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Miguel Montero was selected by CBSSports.com as the new cornerstone player for the Arizona Diamondbacks (AP File).
Like or not, the Arizona Diamondbacks will report for spring training in less than a month without the likes of Chris Young, Trevor Bauer or Justin Upton.

Whether the litany of moves general manager Kevin Towers orchestrated in the offseason pay off for the club moving forward remains to be seen, but with that said, the organization has its eyes on 2013 and beyond.

As part of their winter series "Core Values", CBSSports.com and Dayn Perry assessed who the D-backs cornerstone will be now that their prized 25-year-old outfielder is headed to Atlanta.

The answer is catcher Miguel Montero.

Arizona's 29-year-old backstop has made one All-Star appearance in six-plus seasons with the team. He's a career .275 hitter with 73 home runs and 333 RBI and handles a pitching staff like few others in the National League.

And if ever there were a vocal leader in the D-backs clubhouse, it's Montero.

In May of last year, the Diamondbacks signed Montero to a five-year, $60-million contract extension. That means that the Arizona catcher is locked up through the 2017 season. Wise investment? Quite possibly. Committing to a catcher until he's well into his 30s (Montero is presently 29) is risky, but Montero has distinguished himself. Over the past two seasons, he's been one of the most productive catchers around, as he's shown some pop, an ability to hit for average and a disciplined approach at the plate. Given that base of skills, Montero should be worth the investment provided he remains healthy and durable. Of course, health and durability are never to be assumed with catchers.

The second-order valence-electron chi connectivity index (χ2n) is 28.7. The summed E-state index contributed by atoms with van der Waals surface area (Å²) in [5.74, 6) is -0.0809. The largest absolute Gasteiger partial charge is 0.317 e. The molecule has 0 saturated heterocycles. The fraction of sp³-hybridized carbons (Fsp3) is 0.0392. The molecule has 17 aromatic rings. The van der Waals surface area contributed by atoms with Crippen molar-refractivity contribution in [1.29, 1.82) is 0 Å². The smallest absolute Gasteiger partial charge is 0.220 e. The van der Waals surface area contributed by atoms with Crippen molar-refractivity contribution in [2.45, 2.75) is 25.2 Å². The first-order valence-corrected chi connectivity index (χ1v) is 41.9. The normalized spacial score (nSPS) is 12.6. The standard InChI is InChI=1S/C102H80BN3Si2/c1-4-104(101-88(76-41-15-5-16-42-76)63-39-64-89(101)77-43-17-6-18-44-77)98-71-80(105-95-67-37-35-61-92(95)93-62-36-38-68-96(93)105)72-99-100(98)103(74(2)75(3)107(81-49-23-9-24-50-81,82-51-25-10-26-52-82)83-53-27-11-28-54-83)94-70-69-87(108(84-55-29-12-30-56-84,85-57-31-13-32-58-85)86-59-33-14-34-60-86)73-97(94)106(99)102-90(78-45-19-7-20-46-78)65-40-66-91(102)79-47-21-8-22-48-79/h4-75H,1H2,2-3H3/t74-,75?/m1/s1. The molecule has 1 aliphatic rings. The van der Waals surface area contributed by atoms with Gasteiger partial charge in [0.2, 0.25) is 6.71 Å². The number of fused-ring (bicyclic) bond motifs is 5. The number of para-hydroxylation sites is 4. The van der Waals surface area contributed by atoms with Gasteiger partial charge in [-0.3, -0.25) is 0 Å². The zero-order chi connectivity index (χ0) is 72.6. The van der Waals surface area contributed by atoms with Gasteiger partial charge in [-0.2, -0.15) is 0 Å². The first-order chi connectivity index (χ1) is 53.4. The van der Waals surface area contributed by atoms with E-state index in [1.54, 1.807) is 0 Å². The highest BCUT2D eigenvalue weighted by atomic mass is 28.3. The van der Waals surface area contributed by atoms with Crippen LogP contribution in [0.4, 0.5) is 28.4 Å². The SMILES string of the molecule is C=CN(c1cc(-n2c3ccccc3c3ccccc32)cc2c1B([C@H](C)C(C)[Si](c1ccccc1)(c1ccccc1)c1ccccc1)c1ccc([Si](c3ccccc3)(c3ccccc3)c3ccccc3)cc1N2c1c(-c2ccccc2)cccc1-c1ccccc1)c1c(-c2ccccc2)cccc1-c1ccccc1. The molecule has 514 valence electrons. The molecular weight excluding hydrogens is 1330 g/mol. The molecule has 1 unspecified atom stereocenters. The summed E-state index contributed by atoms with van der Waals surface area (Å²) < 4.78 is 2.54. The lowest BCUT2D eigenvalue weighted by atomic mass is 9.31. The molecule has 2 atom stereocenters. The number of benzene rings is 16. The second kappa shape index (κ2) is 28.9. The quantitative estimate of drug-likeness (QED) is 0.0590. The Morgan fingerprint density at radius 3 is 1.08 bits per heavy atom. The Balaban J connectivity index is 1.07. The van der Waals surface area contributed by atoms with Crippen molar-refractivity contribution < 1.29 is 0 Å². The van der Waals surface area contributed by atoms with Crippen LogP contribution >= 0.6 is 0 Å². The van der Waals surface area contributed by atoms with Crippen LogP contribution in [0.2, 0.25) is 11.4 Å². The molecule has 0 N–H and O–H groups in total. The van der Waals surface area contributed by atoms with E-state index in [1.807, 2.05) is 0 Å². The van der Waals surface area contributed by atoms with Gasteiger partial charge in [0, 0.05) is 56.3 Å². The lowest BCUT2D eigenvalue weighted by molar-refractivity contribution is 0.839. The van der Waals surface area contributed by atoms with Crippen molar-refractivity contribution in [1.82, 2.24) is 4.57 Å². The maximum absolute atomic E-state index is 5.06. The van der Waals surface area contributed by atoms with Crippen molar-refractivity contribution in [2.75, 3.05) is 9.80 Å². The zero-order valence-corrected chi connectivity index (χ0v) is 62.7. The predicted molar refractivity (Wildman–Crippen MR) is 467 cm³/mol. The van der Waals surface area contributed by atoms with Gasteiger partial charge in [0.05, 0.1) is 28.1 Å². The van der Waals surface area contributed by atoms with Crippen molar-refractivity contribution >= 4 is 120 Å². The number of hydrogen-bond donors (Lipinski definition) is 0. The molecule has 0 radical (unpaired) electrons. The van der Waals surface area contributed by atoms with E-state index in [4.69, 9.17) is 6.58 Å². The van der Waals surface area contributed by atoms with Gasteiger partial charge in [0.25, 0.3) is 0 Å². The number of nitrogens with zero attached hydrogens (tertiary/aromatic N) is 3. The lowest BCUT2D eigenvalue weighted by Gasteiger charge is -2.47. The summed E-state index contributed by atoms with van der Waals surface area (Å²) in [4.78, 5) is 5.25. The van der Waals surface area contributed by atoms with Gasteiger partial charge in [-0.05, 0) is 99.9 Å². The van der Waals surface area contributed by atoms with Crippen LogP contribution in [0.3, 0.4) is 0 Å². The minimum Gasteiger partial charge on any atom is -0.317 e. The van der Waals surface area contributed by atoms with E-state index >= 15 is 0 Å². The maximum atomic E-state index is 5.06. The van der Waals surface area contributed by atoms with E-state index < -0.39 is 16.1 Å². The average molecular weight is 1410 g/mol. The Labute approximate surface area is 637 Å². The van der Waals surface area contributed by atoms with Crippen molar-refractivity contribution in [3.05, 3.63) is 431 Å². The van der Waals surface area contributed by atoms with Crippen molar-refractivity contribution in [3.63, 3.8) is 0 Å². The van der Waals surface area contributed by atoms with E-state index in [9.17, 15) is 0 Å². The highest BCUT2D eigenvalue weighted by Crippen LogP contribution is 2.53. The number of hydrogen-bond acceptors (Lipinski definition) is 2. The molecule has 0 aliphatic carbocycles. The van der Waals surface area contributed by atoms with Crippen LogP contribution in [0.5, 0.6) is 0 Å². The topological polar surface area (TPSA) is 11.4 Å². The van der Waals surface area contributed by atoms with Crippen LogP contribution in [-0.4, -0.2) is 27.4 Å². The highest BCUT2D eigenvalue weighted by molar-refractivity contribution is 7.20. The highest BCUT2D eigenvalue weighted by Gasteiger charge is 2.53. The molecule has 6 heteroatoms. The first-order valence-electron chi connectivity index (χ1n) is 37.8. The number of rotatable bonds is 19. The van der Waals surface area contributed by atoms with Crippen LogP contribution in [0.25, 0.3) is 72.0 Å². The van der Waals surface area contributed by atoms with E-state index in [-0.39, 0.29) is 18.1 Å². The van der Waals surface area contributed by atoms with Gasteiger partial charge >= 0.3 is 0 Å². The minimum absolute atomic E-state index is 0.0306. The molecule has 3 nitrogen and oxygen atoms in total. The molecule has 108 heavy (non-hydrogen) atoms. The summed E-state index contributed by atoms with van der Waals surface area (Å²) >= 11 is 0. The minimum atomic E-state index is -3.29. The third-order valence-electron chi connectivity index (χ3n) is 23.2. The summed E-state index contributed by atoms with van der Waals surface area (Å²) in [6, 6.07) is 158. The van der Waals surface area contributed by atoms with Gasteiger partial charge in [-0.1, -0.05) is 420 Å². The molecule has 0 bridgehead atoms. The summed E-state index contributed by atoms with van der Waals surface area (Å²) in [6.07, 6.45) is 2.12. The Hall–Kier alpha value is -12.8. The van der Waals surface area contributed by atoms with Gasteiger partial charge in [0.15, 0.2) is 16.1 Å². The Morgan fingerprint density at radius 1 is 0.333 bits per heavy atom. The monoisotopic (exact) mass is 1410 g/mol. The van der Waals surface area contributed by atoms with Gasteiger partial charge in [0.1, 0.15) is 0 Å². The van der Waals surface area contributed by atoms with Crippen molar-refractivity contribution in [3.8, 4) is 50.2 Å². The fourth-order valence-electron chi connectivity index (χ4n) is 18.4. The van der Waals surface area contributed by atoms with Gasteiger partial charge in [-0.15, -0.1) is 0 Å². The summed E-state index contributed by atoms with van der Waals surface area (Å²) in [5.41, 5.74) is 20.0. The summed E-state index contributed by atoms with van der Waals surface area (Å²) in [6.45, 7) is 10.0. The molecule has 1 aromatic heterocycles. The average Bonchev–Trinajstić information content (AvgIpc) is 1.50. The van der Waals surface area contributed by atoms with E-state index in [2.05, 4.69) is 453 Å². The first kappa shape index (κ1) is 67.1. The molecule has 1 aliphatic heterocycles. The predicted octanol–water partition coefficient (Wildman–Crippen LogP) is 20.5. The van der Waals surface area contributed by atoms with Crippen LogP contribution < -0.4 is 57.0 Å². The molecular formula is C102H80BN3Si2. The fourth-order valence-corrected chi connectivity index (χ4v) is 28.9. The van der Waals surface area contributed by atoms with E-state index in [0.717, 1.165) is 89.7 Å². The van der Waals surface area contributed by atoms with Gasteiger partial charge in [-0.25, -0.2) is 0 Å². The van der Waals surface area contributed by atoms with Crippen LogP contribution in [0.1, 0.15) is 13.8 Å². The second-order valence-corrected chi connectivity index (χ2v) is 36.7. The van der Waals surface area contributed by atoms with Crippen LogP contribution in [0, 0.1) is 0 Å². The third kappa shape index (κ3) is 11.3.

While Montero's play might warrant the franchise cornerstone label, Perry offers one caveat: the Venezuelan should not be viewed as the face of the D-backs.

That distinction apparently belongs to a pitching rotation built on youth and experience.

While the Arizona offense won't be awful and will be made to appear as a plus by hitter-friendly Chase Field, this is a team now built around rotation depth.

As of now, the D-Backs' starting five runs Ian Kennedy, Brandon McCarthy, Trevor Cahill, Wade Miley and Tyler Skaggs. That, to say the least, is an impressive assemblage. There are questions, though. Can Kennedy rediscover his 2011 level of performance? Can McCarthy stay healthy? Is Cahill ready to take the next step? Can Miley capitalize on an impressive rookie campaign? Will Skaggs live up to the scouting reports?

Although questions abound for the D-backs and likely won't be answered until the heart of summer, as Perry's evaluation suggests, it's not a bad idea to start focusing on what lies ahead.

After all, neither the team nor its fans can change what's already been done.

Dave Dulberg, Web Content Editor - ArizonaSports.com

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